Dexamethasone enhances surfactant protein gene expression in streptozotocin-induced immature rat lungs. Rayani H H,Warshaw J B,Floros J Pediatric research Because surfactant protein (SP) mRNA levels in rat fetuses are increased by maternal dexamethasone (dex) treatment and decreased in streptozotocin-induced diabetic (STZ-DB) pregnancy, we investigated the in vivo effects of dex on SP gene expression in STZ-DB pregnancy. The mRNA levels of SP (SP-A, SP-B, SP-C) were assessed in d 18 and 20 fetuses by Northern blot analysis, and nuclear run-on assays were performed with lung nuclei from d 20 fetuses (term = 22 d). Our findings indicate: 1) dex causes a greater increase in SP-A and SP-B mRNA levels in d 18 (12-16-fold) compared with day 20 (4-6-fold) fetuses (p < 0.05) in normal and STZ-DB pregnancy; 2) a 2-3-fold increase in SP-C mRNA levels was observed in response to dex in d 18 and 20 fetuses; 3) the increase in transcription of SP-A and SP-B in d 20 fetuses after dex is 68 and 60%, respectively, of the increase in their mRNA levels whereas in STZ-DB, the decrease in transcription compared with mRNA levels is 3.67-fold for SP-A and 2.42 fold SP-B; and 4) changes in SP-C transcription in either in vivo model, dex-treated or STZ-DB, correspond well with changes in mRNA levels. Together, these findings indicate that dex can enhance SP expression in STZ-DB immature lungs and support differential regulation of fetal SP genes in the models studied. 10.1203/00006450-199512000-00008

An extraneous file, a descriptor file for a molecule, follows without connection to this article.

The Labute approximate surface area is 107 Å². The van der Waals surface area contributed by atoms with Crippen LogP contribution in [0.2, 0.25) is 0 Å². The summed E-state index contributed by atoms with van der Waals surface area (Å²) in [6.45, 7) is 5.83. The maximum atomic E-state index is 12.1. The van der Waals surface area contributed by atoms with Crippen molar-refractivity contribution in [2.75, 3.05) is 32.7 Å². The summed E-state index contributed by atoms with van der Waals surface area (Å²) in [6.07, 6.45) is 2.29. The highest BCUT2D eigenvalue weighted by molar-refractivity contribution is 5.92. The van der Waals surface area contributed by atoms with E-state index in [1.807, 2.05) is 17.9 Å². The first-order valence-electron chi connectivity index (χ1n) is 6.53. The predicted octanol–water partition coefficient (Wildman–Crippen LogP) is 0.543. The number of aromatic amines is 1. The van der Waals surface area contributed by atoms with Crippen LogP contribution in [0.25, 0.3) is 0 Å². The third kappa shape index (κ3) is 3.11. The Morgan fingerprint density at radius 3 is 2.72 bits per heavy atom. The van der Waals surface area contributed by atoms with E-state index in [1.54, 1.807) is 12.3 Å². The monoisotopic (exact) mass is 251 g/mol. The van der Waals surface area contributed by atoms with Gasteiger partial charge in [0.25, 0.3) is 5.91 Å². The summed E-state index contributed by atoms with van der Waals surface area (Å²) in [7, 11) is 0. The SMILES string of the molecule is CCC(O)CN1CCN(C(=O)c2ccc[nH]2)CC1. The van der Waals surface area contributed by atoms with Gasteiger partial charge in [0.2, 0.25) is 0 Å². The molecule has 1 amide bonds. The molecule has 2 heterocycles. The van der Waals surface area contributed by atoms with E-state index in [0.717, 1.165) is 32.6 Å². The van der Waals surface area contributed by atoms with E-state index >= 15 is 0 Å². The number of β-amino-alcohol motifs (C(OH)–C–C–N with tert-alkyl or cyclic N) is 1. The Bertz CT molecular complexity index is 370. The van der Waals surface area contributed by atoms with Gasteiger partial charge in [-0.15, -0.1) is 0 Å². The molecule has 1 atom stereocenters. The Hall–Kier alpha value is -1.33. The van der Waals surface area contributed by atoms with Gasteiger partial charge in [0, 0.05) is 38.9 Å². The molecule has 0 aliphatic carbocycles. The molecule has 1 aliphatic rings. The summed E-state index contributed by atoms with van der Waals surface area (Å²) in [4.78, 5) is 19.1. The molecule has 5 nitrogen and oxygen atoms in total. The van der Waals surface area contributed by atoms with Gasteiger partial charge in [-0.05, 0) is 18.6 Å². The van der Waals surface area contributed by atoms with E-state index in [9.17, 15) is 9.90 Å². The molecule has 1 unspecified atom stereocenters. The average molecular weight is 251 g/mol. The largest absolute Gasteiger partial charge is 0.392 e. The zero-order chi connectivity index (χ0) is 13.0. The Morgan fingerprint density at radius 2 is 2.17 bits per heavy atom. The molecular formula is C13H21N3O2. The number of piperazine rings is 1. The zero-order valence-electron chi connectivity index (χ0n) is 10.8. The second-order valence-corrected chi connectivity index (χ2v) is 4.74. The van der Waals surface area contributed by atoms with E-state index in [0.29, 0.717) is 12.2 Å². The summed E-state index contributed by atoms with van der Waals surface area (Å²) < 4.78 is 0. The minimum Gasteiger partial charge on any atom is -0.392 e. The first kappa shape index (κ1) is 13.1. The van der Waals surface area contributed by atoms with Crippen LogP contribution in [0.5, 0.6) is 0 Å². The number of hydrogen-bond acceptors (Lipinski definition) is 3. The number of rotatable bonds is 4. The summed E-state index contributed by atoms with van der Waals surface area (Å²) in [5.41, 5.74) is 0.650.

Regulation of messenger RNAs for the hydrophobic surfactant proteins in human lung. Liley H G,White R T,Warr R G,Benson B J,Hawgood S,Ballard P L The Journal of clinical investigation The pulmonary surfactant proteins SP-B (8,000 D) and SP-C (4,000 D) accelerate surface film formation by surfactant phospholipids. We used cDNA probes to examine regulation of these proteins in human fetal lung. The mRNAs were detectable at 13 wk gestation and increased to approximately 50% (SP-B) and approximately 15% (SP-C) of adult levels at 24 wk. The mRNAs were detected only in lung of 11 dog tissues examined. When human fetal lung was cultured as explants without hormones, SP-B mRNA increased and SP-C mRNA decreased. Exposure for 48 h to glucocorticoids, but not other steroids, increased both SP-B mRNA (approximately 4-fold) and SP-C mRNA (approximately 30-fold) vs. controls. Half-maximal stimulation occurred with 1 nM dexamethasone and 300 nM cortisol for SP-B mRNA and at three- to fivefold higher concentrations for SP-C mRNA. Both stimulation and its reversal on removal of hormone were more rapid for SP-B than for SP-C. Terbutaline and forskolin increased SP-B mRNA but not SP-C mRNA. Levels of both mRNAs were much higher in type II cells than fibroblasts prepared from explants. Thus, the genes for SP-B and SP-C are expressed in vivo before synthesis of both SP-A (28,000-36,000 D) and surfactant lipids. Glucocorticoid induction of SP-B and SP-C mRNAs in type II cells appears to be receptor mediated but may involve different mechanisms. 10.1172/JCI114000